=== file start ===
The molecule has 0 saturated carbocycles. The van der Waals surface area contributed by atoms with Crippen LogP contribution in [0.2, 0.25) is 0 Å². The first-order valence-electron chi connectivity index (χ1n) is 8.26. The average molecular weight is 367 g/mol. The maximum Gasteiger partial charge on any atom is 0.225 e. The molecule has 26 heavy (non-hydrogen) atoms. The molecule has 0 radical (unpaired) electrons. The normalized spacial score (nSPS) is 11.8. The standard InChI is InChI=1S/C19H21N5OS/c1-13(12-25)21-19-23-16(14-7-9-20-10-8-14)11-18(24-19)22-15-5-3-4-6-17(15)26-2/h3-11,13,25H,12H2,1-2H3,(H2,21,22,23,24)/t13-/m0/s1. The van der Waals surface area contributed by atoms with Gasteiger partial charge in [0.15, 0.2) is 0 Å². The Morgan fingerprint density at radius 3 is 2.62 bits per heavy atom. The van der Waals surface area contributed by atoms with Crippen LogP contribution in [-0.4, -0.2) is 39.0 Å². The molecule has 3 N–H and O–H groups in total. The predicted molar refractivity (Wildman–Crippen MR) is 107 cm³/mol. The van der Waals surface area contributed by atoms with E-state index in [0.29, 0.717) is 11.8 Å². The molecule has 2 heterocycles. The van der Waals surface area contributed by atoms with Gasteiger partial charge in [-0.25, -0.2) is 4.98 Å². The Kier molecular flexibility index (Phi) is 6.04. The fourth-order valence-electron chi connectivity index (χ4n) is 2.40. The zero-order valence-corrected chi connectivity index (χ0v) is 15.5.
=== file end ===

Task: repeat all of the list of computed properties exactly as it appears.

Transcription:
The molecule has 0 saturated carbocycles. The van der Waals surface area contributed by atoms with Crippen LogP contribution in [0.2, 0.25) is 0 Å². The first-order valence-electron chi connectivity index (χ1n) is 8.26. The average molecular weight is 367 g/mol. The maximum Gasteiger partial charge on any atom is 0.225 e. The molecule has 26 heavy (non-hydrogen) atoms. The molecule has 0 radical (unpaired) electrons. The normalized spacial score (nSPS) is 11.8. The standard InChI is InChI=1S/C19H21N5OS/c1-13(12-25)21-19-23-16(14-7-9-20-10-8-14)11-18(24-19)22-15-5-3-4-6-17(15)26-2/h3-11,13,25H,12H2,1-2H3,(H2,21,22,23,24)/t13-/m0/s1. The van der Waals surface area contributed by atoms with Gasteiger partial charge in [0.15, 0.2) is 0 Å². The Morgan fingerprint density at radius 3 is 2.62 bits per heavy atom. The van der Waals surface area contributed by atoms with Crippen LogP contribution in [-0.4, -0.2) is 39.0 Å². The molecule has 3 N–H and O–H groups in total. The predicted molar refractivity (Wildman–Crippen MR) is 107 cm³/mol. The van der Waals surface area contributed by atoms with E-state index in [0.29, 0.717) is 11.8 Å². The molecule has 2 heterocycles. The van der Waals surface area contributed by atoms with Gasteiger partial charge in [-0.25, -0.2) is 4.98 Å². The Kier molecular flexibility index (Phi) is 6.04. The fourth-order valence-electron chi connectivity index (χ4n) is 2.40. The zero-order valence-corrected chi connectivity index (χ0v) is 15.5.